Throughout the course of anyones life, likes and dislikes are established. Sometimes these stay the same. Other times, they change as we change with age. That’s just how things are.
As a child of the ’80’s, it’s an allowable fact of life that I dislike the hair metal that I was in love with back then, now. Don’t cop that attitude: I was barely 10 years old and that’s all that was on the radio.
At any rate, I had a discussion with my sister about the fact that she was going to see Bruce Springsteen and The E Street Band. Say what you will about the man and his group, I’ll offer only this: even as they’re technically old farts, they are just as tight as they were back in their heyday. Also, Bruce is just as intense live, now, as he was back then. Additionally, I was informed by my sister after she attended the show that Bruce crowdsurfed.
He does it regularly. He’s 66. He’s also probably a member of AARP. Do you think you’ll be that intense at the age? Not fucking likely.
Suffice it to say, she was pumped to have the chance to see all of them play live again. Leading up to the show, she had started watching recent YouTube videos of The Boss and Crew performing.
What follows is the original conversation.
I still stand by what I said. If you’re still into the same thing that you were into as a kid, regardless of what it is, the “moment” ought to be about you and the thing that you’re into. Who gives a shit about the people who you have to share oxygen with because they’re apart of the moment too?
Personally, I think the Internet and our level of connectivity are to blame here. While being as connected as we are is nice, the downside of it is that this connectivity has given voice to a lot of insufferable fools. Additionally, these fools are in the majority. And because of that it’s a lot harder to not fall prey to trend following and psyching yourself out of something that, deep down, you’re really into.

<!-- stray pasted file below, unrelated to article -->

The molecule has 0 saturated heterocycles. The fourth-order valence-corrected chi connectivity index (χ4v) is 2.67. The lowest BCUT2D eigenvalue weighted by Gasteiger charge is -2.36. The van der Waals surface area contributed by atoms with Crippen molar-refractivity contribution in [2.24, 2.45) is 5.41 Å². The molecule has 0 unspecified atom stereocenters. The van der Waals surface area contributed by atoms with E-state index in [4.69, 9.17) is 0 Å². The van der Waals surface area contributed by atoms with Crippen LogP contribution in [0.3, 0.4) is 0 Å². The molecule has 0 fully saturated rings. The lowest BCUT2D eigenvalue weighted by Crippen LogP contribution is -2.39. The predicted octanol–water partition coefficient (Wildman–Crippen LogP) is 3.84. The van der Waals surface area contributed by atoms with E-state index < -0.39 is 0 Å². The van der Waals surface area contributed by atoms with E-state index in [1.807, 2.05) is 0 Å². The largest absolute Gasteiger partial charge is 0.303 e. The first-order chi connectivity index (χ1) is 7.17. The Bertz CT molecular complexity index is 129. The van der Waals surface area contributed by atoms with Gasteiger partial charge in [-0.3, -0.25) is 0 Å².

Point of Fact
A million years ago, my group of friends and I used to frequent a bar called The Swinging Door. The only thing that this place had going for it was the bar bowling machine and it’s jukebox.
One Sunday night, we all meet up there. It was dead. There was just my group of friends and a group of married people down at the other end of the bar. They were probably out ending their weekend on a high note before they went back to their work weeks and their kids.
Back then I had a bit of a reputation for being the guy you didn’t want pumping quarters into the jukebox. It’s not that I would pick straight up garbage or anything like that. I’d just pick the stuff I wanted to hear. Example: You knew I was responsible if you heard Motorhead, C+C Music Factory, and The Beatles come on in succession. My friends always bitched about it because there was “no flow” to it.
This particular night, I had managed to get to the jukebox without having my quarters slapped out of my hand. I don’t remember the first two songs but I do know that I made a point of making sure that they “flowed”. As a ‘fuck you’ to my friends, I ended with Thunder Road as it was the polar opposite of the first two songs.
SIDEBAR: I genuinely liked the song at the time. Still do. Back then I was just getting into Mr. Springsteen. Plus, my friends were of the contingent that cried foul every time a ‘Bruce’ song came on. END OF SIDEBAR.
The first two songs played out fine. Then Thunder Road starts. After Bruce started singing, I was met with sighs, a few ‘goddammits’, and a stifled spit-take from my little horseshoe of friends. As I write this, I’m still pleased with myself.
Before the end of the first verse, the group of married couples at the opposite end of the bar started to sing along. Loudly, like they were going to war at first light.
There’s a lot of words in that song. My friends weren’t pleased.
In Sum, as long as you aren’t causing anyone legitimate harm, like what you like: fuck everyone else’s opinion.